Recommend this product?
The HP 1606 is a fast enough, individual desk top black and white laser printer, that is networkable and can be shared among computers. It is not an all in one. It does not fax, and cannot be used as a copier. It prints!!! For a business machine, it has a relatively low duty cycle, and is not intended for heavy use.
It is easy to set up. It is networkable, but is not wireless. It has some nice features (such as full duplex) Compared to other products out there, the main advantage is the HP name. Everyone knows how handle an HP printer. If you have trouble connecting to a network, any IT person can do this for you. The main disadvantage is the 3.7 cost per page of consumables. There are other printers (Samsung ML-2851ND and Brother HL 5340HD, for exampe) in the market that that have a cost per page closer to 2 cents a page. In the long run, these will save money, no matter how cheap the HP 1606 is.
I'm giving this a qualified 4*. It is easy to set up, works well and has a nice feature set. If the printing cost per page were lower, it would be a 5 star product. As it is, it's a great product for certain people. See below.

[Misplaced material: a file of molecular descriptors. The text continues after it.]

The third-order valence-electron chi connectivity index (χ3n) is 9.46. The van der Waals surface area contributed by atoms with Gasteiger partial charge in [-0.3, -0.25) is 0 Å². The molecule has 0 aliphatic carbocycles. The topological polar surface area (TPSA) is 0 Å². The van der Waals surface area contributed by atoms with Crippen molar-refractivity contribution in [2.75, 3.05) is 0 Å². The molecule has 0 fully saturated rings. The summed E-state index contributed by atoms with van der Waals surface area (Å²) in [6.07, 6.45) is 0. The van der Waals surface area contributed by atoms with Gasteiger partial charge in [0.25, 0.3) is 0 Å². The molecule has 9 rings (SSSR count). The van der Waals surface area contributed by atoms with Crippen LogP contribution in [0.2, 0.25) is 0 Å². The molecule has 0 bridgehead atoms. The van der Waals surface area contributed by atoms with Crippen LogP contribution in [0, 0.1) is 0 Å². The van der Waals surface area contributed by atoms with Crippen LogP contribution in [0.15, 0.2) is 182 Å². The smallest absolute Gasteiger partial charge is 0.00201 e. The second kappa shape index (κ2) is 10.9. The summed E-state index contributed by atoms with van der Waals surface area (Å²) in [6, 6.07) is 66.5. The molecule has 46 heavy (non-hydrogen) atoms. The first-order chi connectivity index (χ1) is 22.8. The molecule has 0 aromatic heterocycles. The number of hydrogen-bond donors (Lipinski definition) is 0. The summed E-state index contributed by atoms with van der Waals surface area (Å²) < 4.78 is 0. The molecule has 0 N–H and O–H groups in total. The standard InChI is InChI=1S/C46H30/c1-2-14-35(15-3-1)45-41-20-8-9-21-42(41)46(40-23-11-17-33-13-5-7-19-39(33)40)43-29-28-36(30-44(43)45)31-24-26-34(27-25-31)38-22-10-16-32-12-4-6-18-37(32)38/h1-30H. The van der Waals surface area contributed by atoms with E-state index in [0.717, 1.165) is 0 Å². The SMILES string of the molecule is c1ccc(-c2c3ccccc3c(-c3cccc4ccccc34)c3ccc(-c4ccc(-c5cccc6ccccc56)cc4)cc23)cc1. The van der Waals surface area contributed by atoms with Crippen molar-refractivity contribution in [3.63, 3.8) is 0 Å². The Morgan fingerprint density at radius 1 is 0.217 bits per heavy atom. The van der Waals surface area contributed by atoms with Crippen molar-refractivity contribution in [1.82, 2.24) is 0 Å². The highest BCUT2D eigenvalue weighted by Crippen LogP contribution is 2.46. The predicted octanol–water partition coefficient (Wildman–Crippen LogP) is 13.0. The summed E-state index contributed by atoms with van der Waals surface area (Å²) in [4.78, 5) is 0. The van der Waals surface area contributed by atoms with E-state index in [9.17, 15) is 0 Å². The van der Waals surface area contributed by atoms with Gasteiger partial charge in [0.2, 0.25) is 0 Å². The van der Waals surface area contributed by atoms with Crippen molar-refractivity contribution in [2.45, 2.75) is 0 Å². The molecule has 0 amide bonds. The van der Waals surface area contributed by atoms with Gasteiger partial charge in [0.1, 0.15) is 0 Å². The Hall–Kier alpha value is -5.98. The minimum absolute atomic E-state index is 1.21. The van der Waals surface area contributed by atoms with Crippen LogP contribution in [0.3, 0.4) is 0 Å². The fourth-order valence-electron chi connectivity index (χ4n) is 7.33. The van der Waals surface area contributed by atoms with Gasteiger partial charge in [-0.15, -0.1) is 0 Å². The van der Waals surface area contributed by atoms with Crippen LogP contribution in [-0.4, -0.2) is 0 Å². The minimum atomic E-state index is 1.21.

Who Should Buy this Printer
This is a low-end business printer. It competes with printers going for $200 ish (less on sale). As of today (July 13, 2011), you can obtain this for $109 delivered by ordering from the HP site, it is less expensive to get up and running than the competition. You should consider this printer if:
1. You have little technical expertise -- It's VERY easy to set up.
2. Your IT person recommends HP because that's what they know how to set up. Maybe all printers in the office are HP. Buying something out of IT's comfort zone will cost you money in the long run.
3. You don't print a lot of copies. The recommended monthly volume is 250-2000 pages (with a maximum usage cycle of 8000 pages). This sounds like a lot and for a single user may be. For a networked machine shared by many users, you'd be amazed how fast pages add up. If you're going to exceed this regularly, you want a more durable printer. Even if you're going to print as little as 500-1000 or so pages a month, look for la printer with a lower cost per page if you can. However, if you're closer to the 250-500 page per month usage (say a ream of paper), this is a nice printer at a nice price.
In the Box
The box contains: (1) the Printer; (2) a power cable and (3) a starter toner cartridge/drum unit (supposedly good for about 1000 pages); (4) set up instructions; and (5) a set up CD. The unit has a printer USB output (for connection to your computer) and an Ethernet Port (for connection to a server or a router), but does come not with the cables. You can get these cables for less than $5 on Amazon, or $20 or so at Staples, so it's not a big deal, but you will need to have the appropriate cable handy to set up the printer.